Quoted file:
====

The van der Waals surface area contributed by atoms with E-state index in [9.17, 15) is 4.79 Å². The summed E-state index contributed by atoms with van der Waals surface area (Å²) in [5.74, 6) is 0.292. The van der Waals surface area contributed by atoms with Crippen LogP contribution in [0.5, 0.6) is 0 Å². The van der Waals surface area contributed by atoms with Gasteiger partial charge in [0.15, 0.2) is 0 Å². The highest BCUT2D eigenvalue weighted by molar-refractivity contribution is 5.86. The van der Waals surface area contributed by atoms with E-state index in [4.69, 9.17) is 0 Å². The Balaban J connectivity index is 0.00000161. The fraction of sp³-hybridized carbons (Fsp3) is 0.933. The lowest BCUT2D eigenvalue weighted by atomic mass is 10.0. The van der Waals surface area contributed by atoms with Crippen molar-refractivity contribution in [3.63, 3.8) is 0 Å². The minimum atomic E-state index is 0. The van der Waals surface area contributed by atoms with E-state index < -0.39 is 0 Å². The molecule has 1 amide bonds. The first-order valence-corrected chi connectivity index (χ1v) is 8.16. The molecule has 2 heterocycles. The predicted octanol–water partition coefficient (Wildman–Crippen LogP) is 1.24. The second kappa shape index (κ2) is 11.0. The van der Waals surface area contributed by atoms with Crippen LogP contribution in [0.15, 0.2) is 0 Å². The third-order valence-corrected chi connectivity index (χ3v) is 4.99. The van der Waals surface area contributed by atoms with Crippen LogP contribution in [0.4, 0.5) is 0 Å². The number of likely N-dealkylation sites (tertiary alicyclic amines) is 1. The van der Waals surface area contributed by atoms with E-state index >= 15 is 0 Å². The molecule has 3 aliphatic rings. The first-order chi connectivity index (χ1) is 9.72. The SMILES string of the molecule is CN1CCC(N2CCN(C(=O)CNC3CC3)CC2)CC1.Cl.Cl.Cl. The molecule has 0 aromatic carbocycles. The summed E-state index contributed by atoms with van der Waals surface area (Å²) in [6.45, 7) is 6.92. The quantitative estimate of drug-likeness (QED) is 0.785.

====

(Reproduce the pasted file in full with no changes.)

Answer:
The van der Waals surface area contributed by atoms with E-state index in [9.17, 15) is 4.79 Å². The summed E-state index contributed by atoms with van der Waals surface area (Å²) in [5.74, 6) is 0.292. The van der Waals surface area contributed by atoms with Crippen LogP contribution in [0.5, 0.6) is 0 Å². The van der Waals surface area contributed by atoms with Gasteiger partial charge in [0.15, 0.2) is 0 Å². The highest BCUT2D eigenvalue weighted by molar-refractivity contribution is 5.86. The van der Waals surface area contributed by atoms with E-state index in [4.69, 9.17) is 0 Å². The Balaban J connectivity index is 0.00000161. The fraction of sp³-hybridized carbons (Fsp3) is 0.933. The lowest BCUT2D eigenvalue weighted by atomic mass is 10.0. The van der Waals surface area contributed by atoms with Crippen molar-refractivity contribution in [3.63, 3.8) is 0 Å². The minimum atomic E-state index is 0. The van der Waals surface area contributed by atoms with E-state index < -0.39 is 0 Å². The molecule has 1 amide bonds. The first-order valence-corrected chi connectivity index (χ1v) is 8.16. The molecule has 2 heterocycles. The predicted octanol–water partition coefficient (Wildman–Crippen LogP) is 1.24. The second kappa shape index (κ2) is 11.0. The van der Waals surface area contributed by atoms with Crippen LogP contribution in [0.15, 0.2) is 0 Å². The third-order valence-corrected chi connectivity index (χ3v) is 4.99. The van der Waals surface area contributed by atoms with Crippen LogP contribution in [0.4, 0.5) is 0 Å². The number of likely N-dealkylation sites (tertiary alicyclic amines) is 1. The van der Waals surface area contributed by atoms with E-state index >= 15 is 0 Å². The molecule has 3 aliphatic rings. The first-order chi connectivity index (χ1) is 9.72. The SMILES string of the molecule is CN1CCC(N2CCN(C(=O)CNC3CC3)CC2)CC1.Cl.Cl.Cl. The molecule has 0 aromatic carbocycles. The summed E-state index contributed by atoms with van der Waals surface area (Å²) in [6.45, 7) is 6.92. The quantitative estimate of drug-likeness (QED) is 0.785.